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books to read when you have a crush

books to read when you have a crush


Limerence – that obsessive fantasy state – can be both a beautiful and terrible thing, but hey, nothing soothes the soul like a good book.

Ah, crushes – can’t live with ‘em, can’t live without ‘em. There’s something poetic about the overwhelming feeling you get when you can’t stop thinking about someone, whether it’s that mysterious new cutie at work, or you’re still crushing hard on your long-time honey. Limerence – that obsessive fantasy state – can be both a beautiful and terrible thing, but hey, nothing soothes the soul like a good book. Whether you’re high on the feeling of puppy love or simply wish to bury yourself in your pillows and forget about it, here are some top reads for your smitten little heart.

books to read when you have a crush frankie
snap by Lukasz Wierzbowski

The Idiot – Elif Batuman
This semi-autobiographical, coming-of-age epic follows Selin, an 18-year-old Turkish-American girl attending Harvard University in the '90s. There she meets Ivan, an older Hungarian student, and the two start to correspond largely via email, in a strange relationship that mirrors a story they’re studying in their Russian class. Batuman captures perfectly the painful uncertainty of having a crush: “He was wearing a floppy dark orange shirt that I had often seen, without ever having thought that I might someday touch it.” The Idiot is addictive reading, drawing us into Selin’s rich inner world as she grapples with becoming who she is alongside her turbulent feelings for this unpredictable man.

Simon vs the Homo Sapiens Agenda – Becky Albertalli
This young adult page-turner follows Simon, a teenage boy who hasn’t come out to anyone, except for a stranger online. All he knows about ‘Blue’ is that he’s also gay, and that they attend the same high school. Simon and Blue’s email exchanges are equal parts wholesome and fizzing with sexual tension, taking us back to the all-consuming feeling of first love, before anyone’s become jaded or cynical. Race through this book on a rainy afternoon, then fire up the TV and watch the film adaptation, Love Simon – it’s feel-good stuff that’ll make you shed a nostalgic tear or two.

Love Poems – Dorothy Porter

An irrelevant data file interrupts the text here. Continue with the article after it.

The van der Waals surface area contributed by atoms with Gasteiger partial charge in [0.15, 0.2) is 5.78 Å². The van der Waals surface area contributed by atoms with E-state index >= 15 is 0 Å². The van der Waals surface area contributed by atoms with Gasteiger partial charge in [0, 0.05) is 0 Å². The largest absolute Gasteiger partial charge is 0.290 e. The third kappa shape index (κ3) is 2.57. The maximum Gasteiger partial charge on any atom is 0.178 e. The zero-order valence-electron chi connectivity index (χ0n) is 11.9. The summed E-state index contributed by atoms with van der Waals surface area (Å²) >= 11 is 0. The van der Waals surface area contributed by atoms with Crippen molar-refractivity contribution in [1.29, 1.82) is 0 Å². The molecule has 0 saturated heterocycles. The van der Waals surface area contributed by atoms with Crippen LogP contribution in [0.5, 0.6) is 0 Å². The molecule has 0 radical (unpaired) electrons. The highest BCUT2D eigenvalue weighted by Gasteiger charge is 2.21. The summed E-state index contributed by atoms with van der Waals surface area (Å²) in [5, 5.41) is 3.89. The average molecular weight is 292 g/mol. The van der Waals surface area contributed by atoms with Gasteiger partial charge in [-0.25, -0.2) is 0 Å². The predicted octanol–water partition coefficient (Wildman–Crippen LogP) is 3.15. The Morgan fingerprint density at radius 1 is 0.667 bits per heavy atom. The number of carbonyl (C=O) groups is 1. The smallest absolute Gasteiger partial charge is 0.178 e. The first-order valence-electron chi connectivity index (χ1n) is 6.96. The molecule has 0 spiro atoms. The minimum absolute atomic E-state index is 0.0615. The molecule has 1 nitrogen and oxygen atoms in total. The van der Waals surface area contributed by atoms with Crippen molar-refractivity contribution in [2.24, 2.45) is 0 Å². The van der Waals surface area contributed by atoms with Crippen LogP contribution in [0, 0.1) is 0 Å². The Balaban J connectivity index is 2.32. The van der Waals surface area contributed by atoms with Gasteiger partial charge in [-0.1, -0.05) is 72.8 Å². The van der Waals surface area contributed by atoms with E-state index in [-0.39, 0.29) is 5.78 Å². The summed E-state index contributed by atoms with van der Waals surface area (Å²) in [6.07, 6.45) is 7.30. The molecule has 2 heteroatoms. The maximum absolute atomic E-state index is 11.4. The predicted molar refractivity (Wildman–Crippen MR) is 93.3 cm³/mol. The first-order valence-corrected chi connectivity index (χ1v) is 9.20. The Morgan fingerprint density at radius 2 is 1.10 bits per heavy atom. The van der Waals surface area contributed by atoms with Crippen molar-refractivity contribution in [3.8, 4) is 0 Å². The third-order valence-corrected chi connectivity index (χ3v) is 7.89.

No one can write a love poem like Dorothy Porter. The late, great Aussie poet weaved magic with her words, bottling up the passionate feelings associated with love and desire into bite-sized gems. Love Poems collects some of the best of the bunch, as well as lyrics and extracts from her dreamy verse novels. Read one a day, or devour the whole lot in one go – just don’t blame us when you emerge looking like the human version of the heart eyes emoji.

One Day – David Nicholls
Will they, won’t they? That’s the classic question at the heart of this sprawling novel, following two people on the same day every year over a period of 20 years, starting with an end-of-uni hookup. From there, we follow them as they weave in and out of each other’s lives, in a compelling story that will have you hooked. Equal parts funny and moving, this is a great one if you loved Sally Rooney’s Normal People – a portrait of all the what ifs everyone goes through, and life’s strange, unexpected turns with the people we meet and come to love.

Insomniac City: New York, Oliver, and Me – Bill Hayes
A love letter to both a city and a person, this 2017 memoir charts photographer Bill Hayes’ move to New York City at 48, after the sudden death of his long-term partner. There, he begins a relationship with his long-term acquaintance, neurologist Oliver Sacks, almost 30 years his senior. It was Sacks’ first romantic encounter in over three decades, and his last before his death. It might sound bleak, but it’s actually the opposite. With photos, poetry, observations and reflections, this little book is a celebration of big, real love and adventure, proving that you don’t have to be young to give yourself a whole new lease on life.